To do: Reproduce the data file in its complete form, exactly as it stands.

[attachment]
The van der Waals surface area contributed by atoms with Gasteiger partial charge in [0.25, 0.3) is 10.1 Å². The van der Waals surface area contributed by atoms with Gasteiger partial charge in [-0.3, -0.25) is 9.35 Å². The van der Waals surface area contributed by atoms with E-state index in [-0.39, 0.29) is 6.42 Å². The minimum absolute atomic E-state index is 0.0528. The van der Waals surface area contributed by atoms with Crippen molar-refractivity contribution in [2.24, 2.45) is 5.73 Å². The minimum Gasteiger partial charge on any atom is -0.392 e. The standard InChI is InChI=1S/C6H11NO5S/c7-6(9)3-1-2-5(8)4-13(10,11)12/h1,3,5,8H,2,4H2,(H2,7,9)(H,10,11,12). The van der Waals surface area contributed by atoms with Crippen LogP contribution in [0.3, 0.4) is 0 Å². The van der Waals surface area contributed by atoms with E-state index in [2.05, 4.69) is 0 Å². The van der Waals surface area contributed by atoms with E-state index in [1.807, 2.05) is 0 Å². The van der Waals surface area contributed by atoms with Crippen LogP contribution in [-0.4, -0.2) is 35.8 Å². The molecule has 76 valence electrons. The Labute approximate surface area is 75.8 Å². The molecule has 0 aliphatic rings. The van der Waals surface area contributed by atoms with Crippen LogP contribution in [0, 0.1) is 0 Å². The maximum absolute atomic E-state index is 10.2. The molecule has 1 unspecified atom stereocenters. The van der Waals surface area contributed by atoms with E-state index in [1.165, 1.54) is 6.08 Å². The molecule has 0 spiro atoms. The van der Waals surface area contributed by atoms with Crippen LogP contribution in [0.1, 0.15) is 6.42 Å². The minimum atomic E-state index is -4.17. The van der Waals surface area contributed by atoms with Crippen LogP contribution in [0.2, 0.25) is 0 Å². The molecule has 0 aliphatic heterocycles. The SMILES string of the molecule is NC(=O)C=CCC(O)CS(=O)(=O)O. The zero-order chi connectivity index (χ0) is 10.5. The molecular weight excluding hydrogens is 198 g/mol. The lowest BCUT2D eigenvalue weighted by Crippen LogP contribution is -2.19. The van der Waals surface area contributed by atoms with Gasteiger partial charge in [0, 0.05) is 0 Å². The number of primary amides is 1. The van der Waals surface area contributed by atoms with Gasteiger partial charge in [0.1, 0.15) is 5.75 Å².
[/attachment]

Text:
The van der Waals surface area contributed by atoms with Gasteiger partial charge in [0.25, 0.3) is 10.1 Å². The van der Waals surface area contributed by atoms with Gasteiger partial charge in [-0.3, -0.25) is 9.35 Å². The van der Waals surface area contributed by atoms with E-state index in [-0.39, 0.29) is 6.42 Å². The minimum absolute atomic E-state index is 0.0528. The van der Waals surface area contributed by atoms with Crippen molar-refractivity contribution in [2.24, 2.45) is 5.73 Å². The minimum Gasteiger partial charge on any atom is -0.392 e. The standard InChI is InChI=1S/C6H11NO5S/c7-6(9)3-1-2-5(8)4-13(10,11)12/h1,3,5,8H,2,4H2,(H2,7,9)(H,10,11,12). The van der Waals surface area contributed by atoms with Crippen LogP contribution in [0.3, 0.4) is 0 Å². The van der Waals surface area contributed by atoms with E-state index in [2.05, 4.69) is 0 Å². The van der Waals surface area contributed by atoms with E-state index in [1.807, 2.05) is 0 Å². The van der Waals surface area contributed by atoms with Crippen LogP contribution in [-0.4, -0.2) is 35.8 Å². The molecule has 76 valence electrons. The Labute approximate surface area is 75.8 Å². The molecule has 0 aliphatic rings. The van der Waals surface area contributed by atoms with Crippen LogP contribution in [0, 0.1) is 0 Å². The maximum absolute atomic E-state index is 10.2. The molecule has 1 unspecified atom stereocenters. The van der Waals surface area contributed by atoms with E-state index in [1.165, 1.54) is 6.08 Å². The molecule has 0 spiro atoms. The van der Waals surface area contributed by atoms with Crippen LogP contribution in [0.1, 0.15) is 6.42 Å². The minimum atomic E-state index is -4.17. The van der Waals surface area contributed by atoms with Crippen LogP contribution in [0.2, 0.25) is 0 Å². The molecule has 0 aliphatic heterocycles. The SMILES string of the molecule is NC(=O)C=CCC(O)CS(=O)(=O)O. The zero-order chi connectivity index (χ0) is 10.5. The molecular weight excluding hydrogens is 198 g/mol. The lowest BCUT2D eigenvalue weighted by Crippen LogP contribution is -2.19. The van der Waals surface area contributed by atoms with Gasteiger partial charge in [0, 0.05) is 0 Å². The number of primary amides is 1. The van der Waals surface area contributed by atoms with Gasteiger partial charge in [0.1, 0.15) is 5.75 Å².